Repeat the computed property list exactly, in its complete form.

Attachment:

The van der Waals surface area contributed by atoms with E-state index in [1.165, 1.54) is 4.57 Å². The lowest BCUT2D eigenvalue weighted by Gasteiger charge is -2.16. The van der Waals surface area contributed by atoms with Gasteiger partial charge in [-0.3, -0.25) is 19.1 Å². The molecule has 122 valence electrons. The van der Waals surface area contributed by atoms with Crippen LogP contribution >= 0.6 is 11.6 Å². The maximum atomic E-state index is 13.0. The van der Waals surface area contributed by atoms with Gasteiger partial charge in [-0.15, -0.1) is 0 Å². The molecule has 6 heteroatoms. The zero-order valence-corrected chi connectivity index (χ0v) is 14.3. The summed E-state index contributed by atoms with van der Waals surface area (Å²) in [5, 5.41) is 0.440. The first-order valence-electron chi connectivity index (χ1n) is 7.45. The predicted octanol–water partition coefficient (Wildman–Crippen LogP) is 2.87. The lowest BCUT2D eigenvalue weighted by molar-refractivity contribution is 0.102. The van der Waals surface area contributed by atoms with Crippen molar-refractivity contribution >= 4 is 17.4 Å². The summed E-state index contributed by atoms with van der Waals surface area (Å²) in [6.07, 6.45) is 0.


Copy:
The van der Waals surface area contributed by atoms with E-state index in [1.165, 1.54) is 4.57 Å². The lowest BCUT2D eigenvalue weighted by Gasteiger charge is -2.16. The van der Waals surface area contributed by atoms with Gasteiger partial charge in [-0.3, -0.25) is 19.1 Å². The molecule has 122 valence electrons. The van der Waals surface area contributed by atoms with Crippen LogP contribution >= 0.6 is 11.6 Å². The maximum atomic E-state index is 13.0. The van der Waals surface area contributed by atoms with Gasteiger partial charge in [-0.15, -0.1) is 0 Å². The molecule has 6 heteroatoms. The zero-order valence-corrected chi connectivity index (χ0v) is 14.3. The summed E-state index contributed by atoms with van der Waals surface area (Å²) in [5, 5.41) is 0.440. The first-order valence-electron chi connectivity index (χ1n) is 7.45. The predicted octanol–water partition coefficient (Wildman–Crippen LogP) is 2.87. The lowest BCUT2D eigenvalue weighted by molar-refractivity contribution is 0.102. The van der Waals surface area contributed by atoms with Crippen molar-refractivity contribution >= 4 is 17.4 Å². The summed E-state index contributed by atoms with van der Waals surface area (Å²) in [6.07, 6.45) is 0.